The narrative by the authors is divided into four parts – The Rise and Fall Of Industrial capitalism in Cape Breton, Colombia In The Era Of Neoliberal Globalization, The new Economy In Cape Breton and Atlantic Canada, and Alternatives To Global Capitalism.
T. Gibbs is an assistant professor of Political Science at cape Breton University, specializing in issues relating to democracy and globalization.
Garry Leech is an independent journalist and editor and lecturer in political Science at the cape Breton University, with a special interest in Colombian economic and political development.
The book contains valuable information about the reasons of chronic unemployment in New Brunswick, Nova Scotia, and Newfoundland.
Geography and the evolution of the industrial base of North America are important factors of constant struggle of all three provinces to attract manufacturing, despite generous financial government help.
Governments want to cerate jobs, and industrialist take advantage of this by promising success, while knowing from the beginning that in the long run their project cannot be successful, except maybe those that are extractive in nature.
Workers want to be paid acceptable wages, but entrepreneurs always try to pay the least amount, with which they can get away. As a result of this, unions were created, but the more important thing in negotiating with industrialists and capitalists is to stipulate conditions of employment and time guarantees for the project.
Savvy entrepreneurs always know when and how to negotiate favourable terns by contributing to political parties evenly (based on their popularity) to campaigns, and lobbying.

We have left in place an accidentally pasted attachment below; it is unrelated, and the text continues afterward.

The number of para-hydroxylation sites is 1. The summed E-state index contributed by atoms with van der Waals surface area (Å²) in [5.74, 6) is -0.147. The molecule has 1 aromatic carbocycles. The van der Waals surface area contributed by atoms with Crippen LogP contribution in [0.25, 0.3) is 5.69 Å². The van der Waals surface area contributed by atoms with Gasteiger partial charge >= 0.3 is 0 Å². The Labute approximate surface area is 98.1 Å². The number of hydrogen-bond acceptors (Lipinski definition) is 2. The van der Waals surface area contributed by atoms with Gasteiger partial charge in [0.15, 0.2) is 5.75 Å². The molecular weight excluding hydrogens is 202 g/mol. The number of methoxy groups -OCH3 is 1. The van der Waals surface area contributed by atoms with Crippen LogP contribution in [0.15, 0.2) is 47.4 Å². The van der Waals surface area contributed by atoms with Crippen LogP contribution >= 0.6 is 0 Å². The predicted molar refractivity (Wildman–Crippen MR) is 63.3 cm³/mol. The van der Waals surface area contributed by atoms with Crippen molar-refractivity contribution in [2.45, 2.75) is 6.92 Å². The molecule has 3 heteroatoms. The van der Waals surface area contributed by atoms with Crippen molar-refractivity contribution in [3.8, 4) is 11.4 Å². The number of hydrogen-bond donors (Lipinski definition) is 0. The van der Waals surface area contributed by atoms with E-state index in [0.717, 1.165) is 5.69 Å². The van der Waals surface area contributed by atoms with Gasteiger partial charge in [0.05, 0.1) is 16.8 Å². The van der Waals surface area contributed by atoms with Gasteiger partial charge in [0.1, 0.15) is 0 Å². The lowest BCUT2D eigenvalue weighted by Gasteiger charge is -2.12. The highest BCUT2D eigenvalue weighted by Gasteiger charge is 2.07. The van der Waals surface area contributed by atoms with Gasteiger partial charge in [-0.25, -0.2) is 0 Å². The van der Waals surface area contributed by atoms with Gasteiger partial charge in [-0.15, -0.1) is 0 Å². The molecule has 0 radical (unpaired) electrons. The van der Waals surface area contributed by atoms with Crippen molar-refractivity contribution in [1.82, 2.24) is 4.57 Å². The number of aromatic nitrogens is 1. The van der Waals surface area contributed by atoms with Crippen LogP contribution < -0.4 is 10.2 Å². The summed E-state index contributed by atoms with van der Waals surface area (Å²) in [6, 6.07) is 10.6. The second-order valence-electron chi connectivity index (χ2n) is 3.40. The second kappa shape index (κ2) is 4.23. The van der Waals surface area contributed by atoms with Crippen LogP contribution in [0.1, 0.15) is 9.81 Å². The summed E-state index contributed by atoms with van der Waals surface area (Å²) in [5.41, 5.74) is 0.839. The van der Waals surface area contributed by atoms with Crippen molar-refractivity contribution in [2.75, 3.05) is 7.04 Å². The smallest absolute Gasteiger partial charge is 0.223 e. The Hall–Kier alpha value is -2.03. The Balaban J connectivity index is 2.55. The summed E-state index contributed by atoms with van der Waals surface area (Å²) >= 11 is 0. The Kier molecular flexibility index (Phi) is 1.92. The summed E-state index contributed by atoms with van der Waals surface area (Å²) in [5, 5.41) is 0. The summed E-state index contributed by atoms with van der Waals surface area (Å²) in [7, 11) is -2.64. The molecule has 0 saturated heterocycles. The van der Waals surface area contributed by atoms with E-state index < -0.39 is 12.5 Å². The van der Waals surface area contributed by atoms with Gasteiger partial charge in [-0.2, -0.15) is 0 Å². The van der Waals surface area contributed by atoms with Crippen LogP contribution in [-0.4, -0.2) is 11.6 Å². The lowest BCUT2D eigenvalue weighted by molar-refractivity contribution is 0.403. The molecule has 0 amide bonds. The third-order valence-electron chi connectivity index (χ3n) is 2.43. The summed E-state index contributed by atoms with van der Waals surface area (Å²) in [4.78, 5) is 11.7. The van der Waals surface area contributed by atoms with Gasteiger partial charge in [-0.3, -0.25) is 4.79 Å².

Nova Scotians know precisely why mining eventually came to an end and which could have been prevented had the government of the day only listened to scientists pointing out flaws of the project.
Both authors have written a scathing book chronicling how the political and unjust system have largely contributed to make both Nova Scotia and Colombia more prosperous.
Instead, a few already wealthy industrialists got richer, while the working people gained very little, if anything.
The book is definitely well researched and exposes the blatant oppression, inequality, and environmental degradation that capitalism inflicted upon Colombia and Nova Scotia.
The authors explain how local communities can develop and demand democratic, equitable, and sustainable models to exploit natural resources if only responsible governments enforce their suggestions.
This is a fine piece of scholarly work for all North Americans and inhabitants of Third World countries to read and think about how global capitalists developed techniques to exploit weak governments
Capital, by its very nature, flows where it encounters no restrictions or barriers.